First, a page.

I found this helpful, from Homo Narrativus and the Trouble with Fame:
So, when we discuss groups, we are left without metaphor. What do we do as a result? We force our single-body stories onto them: Groups become one dominant person—a monarch, the President, Michael Jordan—plus a supporting cast.
These two traits—our compulsion to tell stories, and our bias towards the individual—conspire to ruin our intuitive understanding of fame. They cause us to believe that fame is earned, that it is the result of the intrinsic properties of the famous person or object.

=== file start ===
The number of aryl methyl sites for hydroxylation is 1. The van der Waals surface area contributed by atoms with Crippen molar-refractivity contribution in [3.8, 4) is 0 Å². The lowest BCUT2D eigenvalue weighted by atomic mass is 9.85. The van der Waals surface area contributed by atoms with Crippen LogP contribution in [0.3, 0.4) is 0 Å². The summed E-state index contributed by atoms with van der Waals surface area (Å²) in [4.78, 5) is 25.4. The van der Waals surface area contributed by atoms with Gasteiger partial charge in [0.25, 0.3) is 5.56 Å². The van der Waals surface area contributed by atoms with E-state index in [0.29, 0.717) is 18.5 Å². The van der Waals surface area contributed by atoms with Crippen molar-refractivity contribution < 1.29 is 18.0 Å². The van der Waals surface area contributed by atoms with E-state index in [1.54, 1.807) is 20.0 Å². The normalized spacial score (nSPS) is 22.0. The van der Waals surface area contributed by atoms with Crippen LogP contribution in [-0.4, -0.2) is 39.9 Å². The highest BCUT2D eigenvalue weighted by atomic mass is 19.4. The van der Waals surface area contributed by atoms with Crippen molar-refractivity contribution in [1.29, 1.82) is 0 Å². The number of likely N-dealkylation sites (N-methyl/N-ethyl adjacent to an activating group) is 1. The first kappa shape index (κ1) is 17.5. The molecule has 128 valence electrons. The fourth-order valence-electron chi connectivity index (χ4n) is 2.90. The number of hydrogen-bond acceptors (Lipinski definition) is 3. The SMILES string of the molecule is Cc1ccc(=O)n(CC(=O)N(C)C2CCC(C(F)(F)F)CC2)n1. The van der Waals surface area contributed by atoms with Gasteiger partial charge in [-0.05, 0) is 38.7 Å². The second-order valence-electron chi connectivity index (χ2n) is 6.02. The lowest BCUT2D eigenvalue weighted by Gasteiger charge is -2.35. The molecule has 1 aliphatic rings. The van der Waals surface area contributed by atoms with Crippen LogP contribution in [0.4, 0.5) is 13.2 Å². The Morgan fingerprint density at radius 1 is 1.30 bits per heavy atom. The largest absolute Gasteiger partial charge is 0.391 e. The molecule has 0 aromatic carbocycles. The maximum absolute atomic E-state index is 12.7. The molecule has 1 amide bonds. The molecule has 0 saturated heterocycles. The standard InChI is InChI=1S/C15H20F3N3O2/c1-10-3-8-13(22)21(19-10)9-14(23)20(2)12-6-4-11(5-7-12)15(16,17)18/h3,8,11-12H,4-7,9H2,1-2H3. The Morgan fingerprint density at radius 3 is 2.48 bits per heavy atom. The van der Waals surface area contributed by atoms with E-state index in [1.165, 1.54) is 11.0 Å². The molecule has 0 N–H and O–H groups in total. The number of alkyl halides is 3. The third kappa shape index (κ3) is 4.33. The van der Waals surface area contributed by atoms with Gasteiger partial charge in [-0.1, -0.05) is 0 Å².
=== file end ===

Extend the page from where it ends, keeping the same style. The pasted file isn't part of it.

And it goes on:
Even weak social signaling skewed the popularity distributions significantly.”
In fact, social systems bear a sensitivity to initial conditions that is the hallmark of chaos theory.
But most importantly, the experiment highlights the role of imitation. The next time you listen to Justin Bieber, and wonder, “Why?” remember that global success has more to do with social imitation than anything else. We have an extraordinary ability and drive to replicate each other’s physical actions and mental processes. Copying is a fundamental part of how we learn, it gives us social cohesion, and it signals group affiliation. It is so pervasive that small moments of mimicry can fall outside of our attention, allowing us to misattribute fame. The origin of global fame is primarily the ability of a given system to allow the faithful copying of a given message.